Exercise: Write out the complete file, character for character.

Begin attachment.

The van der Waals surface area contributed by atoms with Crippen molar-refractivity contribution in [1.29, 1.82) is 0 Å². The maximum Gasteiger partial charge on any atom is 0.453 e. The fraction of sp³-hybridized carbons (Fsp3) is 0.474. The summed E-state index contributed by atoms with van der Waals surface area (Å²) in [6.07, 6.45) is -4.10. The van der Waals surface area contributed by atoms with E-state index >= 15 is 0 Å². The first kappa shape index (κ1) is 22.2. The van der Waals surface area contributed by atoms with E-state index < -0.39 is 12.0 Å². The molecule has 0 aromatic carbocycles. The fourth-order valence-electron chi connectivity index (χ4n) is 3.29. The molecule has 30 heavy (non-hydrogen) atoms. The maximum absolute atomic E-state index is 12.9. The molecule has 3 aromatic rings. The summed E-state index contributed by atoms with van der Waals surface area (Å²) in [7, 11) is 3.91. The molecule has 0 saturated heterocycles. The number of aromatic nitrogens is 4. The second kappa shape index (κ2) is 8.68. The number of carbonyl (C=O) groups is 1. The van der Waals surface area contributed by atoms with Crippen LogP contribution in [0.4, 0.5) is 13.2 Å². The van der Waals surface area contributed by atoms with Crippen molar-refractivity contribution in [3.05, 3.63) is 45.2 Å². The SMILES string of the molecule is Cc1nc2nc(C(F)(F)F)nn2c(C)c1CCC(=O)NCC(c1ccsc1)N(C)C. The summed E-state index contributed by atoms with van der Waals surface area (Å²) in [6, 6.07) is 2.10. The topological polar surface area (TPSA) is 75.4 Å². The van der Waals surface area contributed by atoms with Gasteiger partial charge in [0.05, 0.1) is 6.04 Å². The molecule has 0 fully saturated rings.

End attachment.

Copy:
The van der Waals surface area contributed by atoms with Crippen molar-refractivity contribution in [1.29, 1.82) is 0 Å². The maximum Gasteiger partial charge on any atom is 0.453 e. The fraction of sp³-hybridized carbons (Fsp3) is 0.474. The summed E-state index contributed by atoms with van der Waals surface area (Å²) in [6.07, 6.45) is -4.10. The van der Waals surface area contributed by atoms with E-state index >= 15 is 0 Å². The first kappa shape index (κ1) is 22.2. The van der Waals surface area contributed by atoms with E-state index < -0.39 is 12.0 Å². The molecule has 0 aromatic carbocycles. The fourth-order valence-electron chi connectivity index (χ4n) is 3.29. The molecule has 30 heavy (non-hydrogen) atoms. The maximum absolute atomic E-state index is 12.9. The molecule has 3 aromatic rings. The summed E-state index contributed by atoms with van der Waals surface area (Å²) in [7, 11) is 3.91. The molecule has 0 saturated heterocycles. The number of aromatic nitrogens is 4. The second kappa shape index (κ2) is 8.68. The number of carbonyl (C=O) groups is 1. The van der Waals surface area contributed by atoms with Crippen LogP contribution in [0.4, 0.5) is 13.2 Å². The van der Waals surface area contributed by atoms with Crippen molar-refractivity contribution in [3.05, 3.63) is 45.2 Å². The SMILES string of the molecule is Cc1nc2nc(C(F)(F)F)nn2c(C)c1CCC(=O)NCC(c1ccsc1)N(C)C. The summed E-state index contributed by atoms with van der Waals surface area (Å²) in [6, 6.07) is 2.10. The topological polar surface area (TPSA) is 75.4 Å². The van der Waals surface area contributed by atoms with Gasteiger partial charge in [0.05, 0.1) is 6.04 Å². The molecule has 0 fully saturated rings.